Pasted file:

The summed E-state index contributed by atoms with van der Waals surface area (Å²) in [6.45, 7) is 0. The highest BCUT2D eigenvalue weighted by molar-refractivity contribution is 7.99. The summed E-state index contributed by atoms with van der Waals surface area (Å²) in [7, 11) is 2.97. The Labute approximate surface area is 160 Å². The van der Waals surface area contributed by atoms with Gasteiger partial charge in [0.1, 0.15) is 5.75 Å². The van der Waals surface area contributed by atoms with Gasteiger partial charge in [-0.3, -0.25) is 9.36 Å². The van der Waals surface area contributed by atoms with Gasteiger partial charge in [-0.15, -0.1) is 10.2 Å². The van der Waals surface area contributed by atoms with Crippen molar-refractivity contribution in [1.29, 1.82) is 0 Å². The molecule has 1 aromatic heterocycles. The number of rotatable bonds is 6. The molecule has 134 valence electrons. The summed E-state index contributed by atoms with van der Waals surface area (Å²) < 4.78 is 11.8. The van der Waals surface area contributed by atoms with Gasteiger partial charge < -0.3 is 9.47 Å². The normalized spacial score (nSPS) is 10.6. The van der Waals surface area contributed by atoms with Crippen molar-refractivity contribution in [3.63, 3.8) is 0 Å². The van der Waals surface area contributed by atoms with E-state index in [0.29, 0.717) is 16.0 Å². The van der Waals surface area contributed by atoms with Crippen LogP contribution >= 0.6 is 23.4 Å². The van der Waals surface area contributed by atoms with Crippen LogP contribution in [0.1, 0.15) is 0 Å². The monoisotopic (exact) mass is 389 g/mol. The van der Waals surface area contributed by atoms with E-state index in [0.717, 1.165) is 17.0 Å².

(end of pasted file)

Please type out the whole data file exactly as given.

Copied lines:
The summed E-state index contributed by atoms with van der Waals surface area (Å²) in [6.45, 7) is 0. The highest BCUT2D eigenvalue weighted by molar-refractivity contribution is 7.99. The summed E-state index contributed by atoms with van der Waals surface area (Å²) in [7, 11) is 2.97. The Labute approximate surface area is 160 Å². The van der Waals surface area contributed by atoms with Gasteiger partial charge in [0.1, 0.15) is 5.75 Å². The van der Waals surface area contributed by atoms with Gasteiger partial charge in [-0.3, -0.25) is 9.36 Å². The van der Waals surface area contributed by atoms with Gasteiger partial charge in [-0.15, -0.1) is 10.2 Å². The van der Waals surface area contributed by atoms with Crippen molar-refractivity contribution in [1.29, 1.82) is 0 Å². The molecule has 1 aromatic heterocycles. The number of rotatable bonds is 6. The molecule has 134 valence electrons. The summed E-state index contributed by atoms with van der Waals surface area (Å²) < 4.78 is 11.8. The van der Waals surface area contributed by atoms with Gasteiger partial charge < -0.3 is 9.47 Å². The normalized spacial score (nSPS) is 10.6. The van der Waals surface area contributed by atoms with Crippen molar-refractivity contribution in [3.63, 3.8) is 0 Å². The van der Waals surface area contributed by atoms with E-state index in [0.29, 0.717) is 16.0 Å². The van der Waals surface area contributed by atoms with Crippen LogP contribution >= 0.6 is 23.4 Å². The van der Waals surface area contributed by atoms with Crippen LogP contribution in [0.1, 0.15) is 0 Å². The monoisotopic (exact) mass is 389 g/mol. The van der Waals surface area contributed by atoms with E-state index in [0.717, 1.165) is 17.0 Å².